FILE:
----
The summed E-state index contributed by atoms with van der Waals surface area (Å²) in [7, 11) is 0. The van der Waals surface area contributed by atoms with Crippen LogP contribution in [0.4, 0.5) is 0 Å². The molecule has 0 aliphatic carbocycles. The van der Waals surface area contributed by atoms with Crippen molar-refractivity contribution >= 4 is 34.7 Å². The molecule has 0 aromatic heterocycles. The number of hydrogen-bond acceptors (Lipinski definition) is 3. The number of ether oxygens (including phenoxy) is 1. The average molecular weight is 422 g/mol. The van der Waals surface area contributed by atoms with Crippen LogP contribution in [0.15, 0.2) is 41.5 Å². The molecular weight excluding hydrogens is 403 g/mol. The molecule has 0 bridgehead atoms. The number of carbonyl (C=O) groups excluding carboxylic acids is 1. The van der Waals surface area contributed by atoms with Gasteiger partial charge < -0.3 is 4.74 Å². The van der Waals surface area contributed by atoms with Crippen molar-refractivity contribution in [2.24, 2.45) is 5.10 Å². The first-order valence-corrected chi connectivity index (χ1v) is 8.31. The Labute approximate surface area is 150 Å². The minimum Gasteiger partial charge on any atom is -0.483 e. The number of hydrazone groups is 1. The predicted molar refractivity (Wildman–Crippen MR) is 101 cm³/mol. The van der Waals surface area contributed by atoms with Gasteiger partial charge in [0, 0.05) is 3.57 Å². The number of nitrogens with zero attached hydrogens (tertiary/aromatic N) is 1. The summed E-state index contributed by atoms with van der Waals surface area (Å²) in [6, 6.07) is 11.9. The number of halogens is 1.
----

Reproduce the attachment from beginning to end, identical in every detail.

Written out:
The summed E-state index contributed by atoms with van der Waals surface area (Å²) in [7, 11) is 0. The van der Waals surface area contributed by atoms with Crippen LogP contribution in [0.4, 0.5) is 0 Å². The molecule has 0 aliphatic carbocycles. The van der Waals surface area contributed by atoms with Crippen molar-refractivity contribution >= 4 is 34.7 Å². The molecule has 0 aromatic heterocycles. The number of hydrogen-bond acceptors (Lipinski definition) is 3. The number of ether oxygens (including phenoxy) is 1. The average molecular weight is 422 g/mol. The van der Waals surface area contributed by atoms with Crippen LogP contribution in [0.15, 0.2) is 41.5 Å². The molecular weight excluding hydrogens is 403 g/mol. The molecule has 0 bridgehead atoms. The number of carbonyl (C=O) groups excluding carboxylic acids is 1. The van der Waals surface area contributed by atoms with Gasteiger partial charge < -0.3 is 4.74 Å². The van der Waals surface area contributed by atoms with Crippen molar-refractivity contribution in [2.24, 2.45) is 5.10 Å². The first-order valence-corrected chi connectivity index (χ1v) is 8.31. The Labute approximate surface area is 150 Å². The minimum Gasteiger partial charge on any atom is -0.483 e. The number of hydrazone groups is 1. The predicted molar refractivity (Wildman–Crippen MR) is 101 cm³/mol. The van der Waals surface area contributed by atoms with Gasteiger partial charge in [0, 0.05) is 3.57 Å². The number of nitrogens with zero attached hydrogens (tertiary/aromatic N) is 1. The summed E-state index contributed by atoms with van der Waals surface area (Å²) in [6, 6.07) is 11.9. The number of halogens is 1.